Phthalates

A common chemical used in synthetic fragrances, phthalate toxicity is linked to developmental problems in babies.  A recent study cited a correlation between pregnant women with high levels of phthalates and children with markedly lower IQ levels.  And again, as an endocrine-disrupting chemical, phthalate is linked to an increased risk of breast cancer.

The good, the bad, and the toxic

Despite the mounting evidence of the harmful effects of these and other synthetic additives, the use of toxic, persistent compounds is widespread in our cleaning products.  Our ethical ranking table exposes the brands that continue to use these harmful chemicals.  It also provides ethical ‘best buys’ for those companies who ban their use and make the best eco-friendly cleaning products.

how toxic are household cleaners

The toxic

Sadly, some of the most popular cleaning brands performed very badly. UK manufacturer Reckitt Benckiser who manufactures Vanish, Dettol, Windowlene, and Cillit Bang had no policy on removing triclosan, parabens or phthalates from their formulations.  Even more shocking is that this lack of corporate responsibility comes after their disinfectant humidifier chemicals were found to have led to the death of nearly 100 people in South Korea.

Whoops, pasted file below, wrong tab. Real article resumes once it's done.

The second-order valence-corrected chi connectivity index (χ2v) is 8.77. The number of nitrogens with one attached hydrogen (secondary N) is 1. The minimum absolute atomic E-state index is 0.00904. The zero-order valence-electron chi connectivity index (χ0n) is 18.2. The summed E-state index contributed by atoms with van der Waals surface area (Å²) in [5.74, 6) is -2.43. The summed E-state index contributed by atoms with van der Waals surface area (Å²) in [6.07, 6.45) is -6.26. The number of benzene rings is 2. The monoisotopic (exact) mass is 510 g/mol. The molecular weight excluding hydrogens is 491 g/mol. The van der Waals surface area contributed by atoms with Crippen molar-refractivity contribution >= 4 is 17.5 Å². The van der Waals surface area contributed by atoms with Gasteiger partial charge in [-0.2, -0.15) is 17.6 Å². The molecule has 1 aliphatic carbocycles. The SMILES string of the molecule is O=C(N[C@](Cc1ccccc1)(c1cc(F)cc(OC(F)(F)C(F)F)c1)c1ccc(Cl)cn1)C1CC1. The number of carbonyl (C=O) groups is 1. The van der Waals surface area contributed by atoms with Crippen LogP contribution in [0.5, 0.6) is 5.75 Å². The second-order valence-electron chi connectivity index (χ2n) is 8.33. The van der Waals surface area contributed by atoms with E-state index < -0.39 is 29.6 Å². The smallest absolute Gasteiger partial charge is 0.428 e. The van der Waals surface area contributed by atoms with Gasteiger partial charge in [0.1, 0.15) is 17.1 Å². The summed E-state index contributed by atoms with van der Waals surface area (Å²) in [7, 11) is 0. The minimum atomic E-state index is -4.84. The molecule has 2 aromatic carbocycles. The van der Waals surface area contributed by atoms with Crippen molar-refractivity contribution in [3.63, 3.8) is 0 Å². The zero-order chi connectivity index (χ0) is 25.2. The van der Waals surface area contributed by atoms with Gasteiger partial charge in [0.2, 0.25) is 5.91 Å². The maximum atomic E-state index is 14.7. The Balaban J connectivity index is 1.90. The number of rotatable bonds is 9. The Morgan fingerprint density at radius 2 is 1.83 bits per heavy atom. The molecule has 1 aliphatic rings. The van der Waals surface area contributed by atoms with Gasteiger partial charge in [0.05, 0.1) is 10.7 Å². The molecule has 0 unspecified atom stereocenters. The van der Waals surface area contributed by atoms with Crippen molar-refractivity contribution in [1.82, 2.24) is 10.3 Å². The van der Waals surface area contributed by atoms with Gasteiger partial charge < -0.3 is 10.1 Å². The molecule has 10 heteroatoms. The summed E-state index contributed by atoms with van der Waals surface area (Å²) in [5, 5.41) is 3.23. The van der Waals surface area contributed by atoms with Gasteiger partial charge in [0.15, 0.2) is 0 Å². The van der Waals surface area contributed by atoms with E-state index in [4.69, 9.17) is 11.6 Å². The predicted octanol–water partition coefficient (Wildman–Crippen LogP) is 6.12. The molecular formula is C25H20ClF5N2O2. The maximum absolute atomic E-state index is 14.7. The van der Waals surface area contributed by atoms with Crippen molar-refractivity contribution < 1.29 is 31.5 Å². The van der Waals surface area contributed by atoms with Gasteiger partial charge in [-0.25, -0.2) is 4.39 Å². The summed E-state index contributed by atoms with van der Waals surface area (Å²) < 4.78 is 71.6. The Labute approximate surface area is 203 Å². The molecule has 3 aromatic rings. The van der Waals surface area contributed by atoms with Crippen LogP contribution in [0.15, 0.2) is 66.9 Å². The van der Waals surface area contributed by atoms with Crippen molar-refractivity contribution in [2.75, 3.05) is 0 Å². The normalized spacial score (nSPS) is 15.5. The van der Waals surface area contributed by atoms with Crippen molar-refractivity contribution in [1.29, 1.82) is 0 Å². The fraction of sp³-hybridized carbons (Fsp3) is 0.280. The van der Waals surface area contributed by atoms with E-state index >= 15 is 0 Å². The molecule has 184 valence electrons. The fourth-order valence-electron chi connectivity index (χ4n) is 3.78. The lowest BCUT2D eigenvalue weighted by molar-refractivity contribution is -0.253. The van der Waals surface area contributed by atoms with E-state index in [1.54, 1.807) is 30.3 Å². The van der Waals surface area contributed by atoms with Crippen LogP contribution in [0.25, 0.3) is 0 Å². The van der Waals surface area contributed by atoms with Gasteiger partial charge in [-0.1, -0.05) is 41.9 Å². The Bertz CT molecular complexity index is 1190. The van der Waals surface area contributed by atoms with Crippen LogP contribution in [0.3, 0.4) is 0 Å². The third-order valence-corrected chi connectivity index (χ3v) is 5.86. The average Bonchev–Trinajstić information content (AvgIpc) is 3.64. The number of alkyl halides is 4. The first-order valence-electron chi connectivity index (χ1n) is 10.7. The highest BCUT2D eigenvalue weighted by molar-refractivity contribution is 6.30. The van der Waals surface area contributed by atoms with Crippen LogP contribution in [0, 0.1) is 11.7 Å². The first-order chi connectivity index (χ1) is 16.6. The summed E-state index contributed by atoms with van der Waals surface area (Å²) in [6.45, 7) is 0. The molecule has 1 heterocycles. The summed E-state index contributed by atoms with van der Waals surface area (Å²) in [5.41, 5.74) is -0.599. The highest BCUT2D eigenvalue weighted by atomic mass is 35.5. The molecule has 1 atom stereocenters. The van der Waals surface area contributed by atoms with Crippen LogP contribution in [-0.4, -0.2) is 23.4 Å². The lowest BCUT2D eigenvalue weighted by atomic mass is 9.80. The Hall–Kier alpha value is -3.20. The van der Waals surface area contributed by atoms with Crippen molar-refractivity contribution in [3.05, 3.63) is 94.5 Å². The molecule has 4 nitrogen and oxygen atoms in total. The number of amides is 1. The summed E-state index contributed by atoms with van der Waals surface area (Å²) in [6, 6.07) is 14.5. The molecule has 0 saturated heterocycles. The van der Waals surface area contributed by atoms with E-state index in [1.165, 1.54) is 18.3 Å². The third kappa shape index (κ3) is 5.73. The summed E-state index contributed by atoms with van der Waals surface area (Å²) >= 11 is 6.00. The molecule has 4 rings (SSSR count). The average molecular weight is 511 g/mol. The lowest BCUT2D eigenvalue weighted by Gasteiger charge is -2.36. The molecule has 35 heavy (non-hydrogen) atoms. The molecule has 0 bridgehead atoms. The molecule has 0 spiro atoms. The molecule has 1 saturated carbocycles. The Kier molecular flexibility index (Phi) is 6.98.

Proctor and Gamble also performed badly.  In part, due to having no policy to remove parabens or phthalates from cleaning products such as Viakal, Flash, and Comet.

Unilever, which produces brands such as Domestos and Cif, does not use phthalates and had a clear plan for the removal of triclosan.  However, they had no clear strategy to remove parabens from their formulas.

Colgate-Palmolive performed best in the big brand cleaning products categories. Here they had no parabens, triclosan or phthalates used in their cleaning products. However, they ranked low down in our scoring due to their poor policies in other areas.